Of all the things in my life that I have accomplished; work, a PhD, monetary assets, travel; my children are my proudest accomplishment. To add to this, I feel no different for my eldest birth son as I do for my two adopted children. This is often hard for people to understand. I will receive comments from others, like "It is so hard with my own child I don't know how you do it." I know they don't mean what they are saying so I don't take it personally. Yes, international adoption is not easy. The paperwork is hard, and it can be expensive and of course children who have been malnourished, neglected, and/or traumatized will have some level of need. But the stories that make the media, those of extreme cases of Reactive Attachment Disorder just are not representative of our personal experience. The behaviors that my adopted children have displayed are completely logical knowing what they experienced. Of course an abandoned child will be afraid to sleep alone, of course a previously malnourished child will scream their head of if somone touches his or her food, of course a child who has lived in a orphanage and had no control over his or her life will try to control everything that he can now that he has the chance. I expected these things and in most cases the behaviors have been less extreme then what I was prepared for.
What I see most often, about 98% of the time are happy, resilient children who are so grateful to experience a second chance at life. Seriously, my two youngest kids are thrilled by the simplest of things, thrilled simply to have a loving adult give them attention and love. And the transformation that I have seen in them is short of a miracle. My daughter who has been home for two years now has metamorphed from a tiny 24 pound child who looked like a 2 year old and spoke no English, to a average sized 6 year old who is attending full-day kindergarten and reading and writing and speaking fluent English. My youngest son who has only been with us for 4 months has gone from a quite and moody little guy to a talkative (even if it is jibberish), charismatic, energetic, and easygoing toddler. Despite what the news likes to show, any expert in the field of pediatrics will tell you that the vast majority of internationally adopted children thrive in their adoptive homes. So many people tell me how lucky my children are, how we saved them. Saved them from starvation, from illness, from a life on the streets or in a orphanage. Certainly we have given them a forever family and all that comes with that, love, attention, a home, nutrition, and education. But the truth is that I am the one who has benefited. My children and the process of adopting them and visiting their beautiful birth countries changed me. Changed me for the better, maybe even saved me. Through them I have learned to be more compassionate, more patient, more motivated to make the world a better place and not to take anything for granted. I truly cannot imagine my life without them.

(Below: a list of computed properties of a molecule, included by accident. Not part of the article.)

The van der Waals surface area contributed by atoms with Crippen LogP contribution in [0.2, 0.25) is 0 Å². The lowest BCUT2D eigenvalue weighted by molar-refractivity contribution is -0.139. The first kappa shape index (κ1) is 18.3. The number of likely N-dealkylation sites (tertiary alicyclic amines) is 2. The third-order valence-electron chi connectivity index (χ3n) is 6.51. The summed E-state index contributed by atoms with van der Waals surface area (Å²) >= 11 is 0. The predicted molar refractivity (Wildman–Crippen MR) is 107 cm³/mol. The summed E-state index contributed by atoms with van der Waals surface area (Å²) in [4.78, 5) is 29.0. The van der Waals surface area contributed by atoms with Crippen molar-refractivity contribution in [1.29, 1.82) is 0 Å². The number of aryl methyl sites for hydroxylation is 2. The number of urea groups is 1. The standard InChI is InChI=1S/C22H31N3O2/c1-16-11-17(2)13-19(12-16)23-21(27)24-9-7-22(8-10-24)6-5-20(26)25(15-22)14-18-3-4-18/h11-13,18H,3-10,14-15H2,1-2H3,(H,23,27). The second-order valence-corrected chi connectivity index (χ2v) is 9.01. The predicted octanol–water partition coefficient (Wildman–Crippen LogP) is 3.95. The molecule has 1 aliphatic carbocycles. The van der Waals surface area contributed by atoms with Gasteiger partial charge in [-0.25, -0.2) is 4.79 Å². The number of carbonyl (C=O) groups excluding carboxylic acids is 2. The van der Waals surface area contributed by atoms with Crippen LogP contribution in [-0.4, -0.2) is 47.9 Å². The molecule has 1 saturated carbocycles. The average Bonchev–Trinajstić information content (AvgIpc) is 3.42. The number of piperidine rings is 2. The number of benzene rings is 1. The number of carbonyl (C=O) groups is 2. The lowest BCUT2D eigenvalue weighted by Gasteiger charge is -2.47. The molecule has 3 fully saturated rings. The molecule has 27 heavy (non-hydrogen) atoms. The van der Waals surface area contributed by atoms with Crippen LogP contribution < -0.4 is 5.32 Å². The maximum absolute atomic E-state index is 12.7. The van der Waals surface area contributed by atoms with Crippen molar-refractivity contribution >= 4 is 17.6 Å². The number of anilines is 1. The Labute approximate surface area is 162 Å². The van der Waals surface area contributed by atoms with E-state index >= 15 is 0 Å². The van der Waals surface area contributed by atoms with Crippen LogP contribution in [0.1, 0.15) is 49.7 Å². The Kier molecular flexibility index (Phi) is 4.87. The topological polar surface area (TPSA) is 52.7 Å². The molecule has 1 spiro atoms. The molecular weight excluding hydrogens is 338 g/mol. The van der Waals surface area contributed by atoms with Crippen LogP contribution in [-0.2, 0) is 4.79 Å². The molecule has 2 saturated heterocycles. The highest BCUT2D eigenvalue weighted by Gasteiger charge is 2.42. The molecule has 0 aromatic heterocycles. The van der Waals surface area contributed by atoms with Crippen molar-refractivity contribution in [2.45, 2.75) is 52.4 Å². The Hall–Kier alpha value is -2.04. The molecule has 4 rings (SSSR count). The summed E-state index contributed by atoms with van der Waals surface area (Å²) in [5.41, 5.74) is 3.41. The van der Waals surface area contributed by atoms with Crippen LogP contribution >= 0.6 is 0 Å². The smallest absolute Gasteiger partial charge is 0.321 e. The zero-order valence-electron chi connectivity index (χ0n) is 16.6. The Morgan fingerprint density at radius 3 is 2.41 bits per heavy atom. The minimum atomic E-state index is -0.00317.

The people who say that nothing good comes out of international adoption, well I feel sorry for them. Sorry that they do not see what I see. Sorry that they cannot step out of their little worlds to meet our children, to truly educate themselves about the complicated issues that they are so quick to make judgements on, to learn about the countries where my children come from, to experience the transformations that I have witnessed. It is their loss.